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Legislature Authorizes Redesign Across All Levels

Over the past five years the Oregon Legislature has authorized or reinforced significant restructuring of public education serving learners at all levels, in particular the 2011 and 2013 full sessions. Lawmakers focused on improvements in postsecondary education and early learning, as well as initiatives to improve early reading, postsecondary enrollment, STEM education, and teacher effectiveness. The 2013 and 2015 sessions also increased education funding at all levels.

Taken as a whole, the bills produced over the past five years support unprecedented redesign of Oregon’s public education system from early childhood programs to postsecondary studies. Here is a breakdown.


SB 253, Higher Attainment. SB 253 set the long-range strategic outcomes that education redesign seeks to help Oregonians achieve. By 2025, 100% are to have a high school diploma, 40% at least a bachelor’s degree, and 40% at least an associates or technical degree. 

SB 909, New Governance Structure. SB 909 created the Oregon Education Investment Board, an education governing structure whose focus is to make investments of state funds in specific education outcomes. This 13-member board, chaired by the Governor or his designee, coordinates investments in learning services in a unified public education system for students from early childhood through postsecondary education. The legislation authorizes the OEIB to appoint a chief education officer. It authorizes the OEIB to create and oversee a nine-member early childhood learning council to merge, redesign, or improve services for a range of state programs that serve very young children and their families.

SB 552, Governor as Superintendent of Public Instruction. SB 552 designated the Governor as superintendent of public instruction, consolidating this previously stand-alone office into the Governor’s portfolio.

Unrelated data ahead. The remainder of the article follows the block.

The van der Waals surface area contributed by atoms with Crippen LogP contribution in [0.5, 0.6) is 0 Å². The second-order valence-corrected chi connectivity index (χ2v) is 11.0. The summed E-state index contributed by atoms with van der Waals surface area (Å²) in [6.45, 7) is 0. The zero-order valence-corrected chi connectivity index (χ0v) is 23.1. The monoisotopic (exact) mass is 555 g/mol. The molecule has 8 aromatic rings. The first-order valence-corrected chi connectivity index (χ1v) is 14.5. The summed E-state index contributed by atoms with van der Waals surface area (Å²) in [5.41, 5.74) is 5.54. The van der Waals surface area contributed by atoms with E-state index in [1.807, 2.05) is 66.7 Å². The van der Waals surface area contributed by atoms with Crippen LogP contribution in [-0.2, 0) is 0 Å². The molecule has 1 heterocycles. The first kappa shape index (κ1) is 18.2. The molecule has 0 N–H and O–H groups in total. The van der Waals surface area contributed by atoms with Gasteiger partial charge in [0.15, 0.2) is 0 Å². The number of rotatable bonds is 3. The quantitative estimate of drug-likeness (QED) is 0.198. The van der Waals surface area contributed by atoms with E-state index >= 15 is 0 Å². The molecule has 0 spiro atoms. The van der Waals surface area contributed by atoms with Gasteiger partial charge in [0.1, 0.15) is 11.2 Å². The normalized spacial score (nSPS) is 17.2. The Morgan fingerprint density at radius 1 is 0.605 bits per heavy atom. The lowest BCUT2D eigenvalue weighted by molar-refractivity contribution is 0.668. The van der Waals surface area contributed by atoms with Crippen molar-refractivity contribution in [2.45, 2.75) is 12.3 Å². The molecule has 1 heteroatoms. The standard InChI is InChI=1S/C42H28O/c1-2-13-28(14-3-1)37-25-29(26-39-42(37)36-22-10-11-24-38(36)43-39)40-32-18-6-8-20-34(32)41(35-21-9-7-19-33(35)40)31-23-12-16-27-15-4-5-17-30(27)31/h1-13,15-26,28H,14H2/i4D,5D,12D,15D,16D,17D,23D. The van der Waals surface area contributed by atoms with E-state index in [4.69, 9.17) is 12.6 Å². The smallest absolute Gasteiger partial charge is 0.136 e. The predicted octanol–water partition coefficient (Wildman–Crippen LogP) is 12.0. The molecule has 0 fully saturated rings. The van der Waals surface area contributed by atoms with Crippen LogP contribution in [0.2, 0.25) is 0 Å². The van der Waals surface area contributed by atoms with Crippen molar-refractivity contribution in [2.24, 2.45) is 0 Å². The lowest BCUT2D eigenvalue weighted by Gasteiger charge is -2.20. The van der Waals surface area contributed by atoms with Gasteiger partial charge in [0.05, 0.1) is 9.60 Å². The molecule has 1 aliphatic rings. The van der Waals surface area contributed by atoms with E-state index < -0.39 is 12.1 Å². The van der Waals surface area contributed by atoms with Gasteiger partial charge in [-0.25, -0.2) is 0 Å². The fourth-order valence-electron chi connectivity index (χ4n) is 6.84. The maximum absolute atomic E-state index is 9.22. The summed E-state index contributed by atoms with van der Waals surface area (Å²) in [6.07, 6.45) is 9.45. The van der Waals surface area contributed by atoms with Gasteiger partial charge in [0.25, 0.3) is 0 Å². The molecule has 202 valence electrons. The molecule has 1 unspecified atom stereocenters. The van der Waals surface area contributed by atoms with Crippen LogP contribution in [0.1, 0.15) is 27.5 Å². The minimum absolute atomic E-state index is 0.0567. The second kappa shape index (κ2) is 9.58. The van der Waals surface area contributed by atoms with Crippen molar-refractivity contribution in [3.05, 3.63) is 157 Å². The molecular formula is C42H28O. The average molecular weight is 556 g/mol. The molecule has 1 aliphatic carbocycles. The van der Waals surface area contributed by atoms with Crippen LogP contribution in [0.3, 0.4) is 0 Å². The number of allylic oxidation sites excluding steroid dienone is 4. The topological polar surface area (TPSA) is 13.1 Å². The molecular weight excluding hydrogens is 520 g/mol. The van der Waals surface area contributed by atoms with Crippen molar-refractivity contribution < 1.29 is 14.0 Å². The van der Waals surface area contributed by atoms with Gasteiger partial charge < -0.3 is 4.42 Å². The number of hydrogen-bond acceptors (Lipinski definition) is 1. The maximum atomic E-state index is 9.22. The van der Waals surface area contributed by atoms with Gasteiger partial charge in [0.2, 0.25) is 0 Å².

HB 2220, Proficiency in Academic Standards as the Basis of Student Assessment and Grades. This measure, requires Oregon school districts, by July 1, 2013, to align instruction to state academic content standards, assess student progress strictly by demonstrated proficiency in the content standards, and to base student grades solely on demonstrated proficiency.

SB 252, School District Collaboration Grant Program. This program supports teacher-led efforts to design and implement reforms that improve practice in the classroom and recognize and reward excellence.

SB 290, Teacher Performance Standards and Evaluation. This legislation directs the State Board of Education to adopt performance standards for Oregon educators, incorporating multiple measures of student learning to be used in local teacher evaluations.
SB 242, Oregon University System Autonomy. SB 242 frees the Oregon University System from state agency status, giving it more autonomy and control over its finances. It also creates the Higher Education Coordinating Council (HECC).

SB 250, ESD Opt Out. SB 250 allows school districts to opt out of education service districts.

HB 2301, Online Charter Schools. This law eases enrollment restrictions on virtual charter schools. It requires these schools to supply 95% of instructional hours from licensed teachers.

HB 3681, School District Transfer Option. This measure adds market competition in public education by allowing students to transfer out of their school district if other districts are accepting transfers.


HB 4165, Early Learning Improvements. This multi-faceted measure expands early childhood services envisioned in 2011 under SB 909 by consolidating a number of existing programs, establishing funding sources, and encouraging the formation of local coalitions to deliver services under the purview of the Early Leaning Council. Its provisions include fostering more effective parenting of young children at risk.

SB 1581, Achievement Compacts and NCLB Waiver This measure strengthens the oversight role of the Chief Education Officer, establishes the Early Learning Council, and authorizes achievement compacts to focus all Oregon school districts, universities, and community colleges on moving toward the 40-40-20 goal. 


HB 2013, Restructured Early Learning. To advance early childhood learning and readiness for school, this measure created early learning hubs at the community level to coordinate programs in child care, health, education, and family support. A companion bill, HB 3234, designated support for these services under one state office by creating the Early Learning Division in the Oregon Department of Education.  The Legislature also allocated $4 million to an early learning innovation fund.

HB 3232, Section on Reading Improvement. HB 3232, an omnibus education investment bill, creates an Oregon Early Reading Initiative to strategically invest in high-impact programs and build awareness aimed at improving the number of students reading proficiently by the end of Grade 3.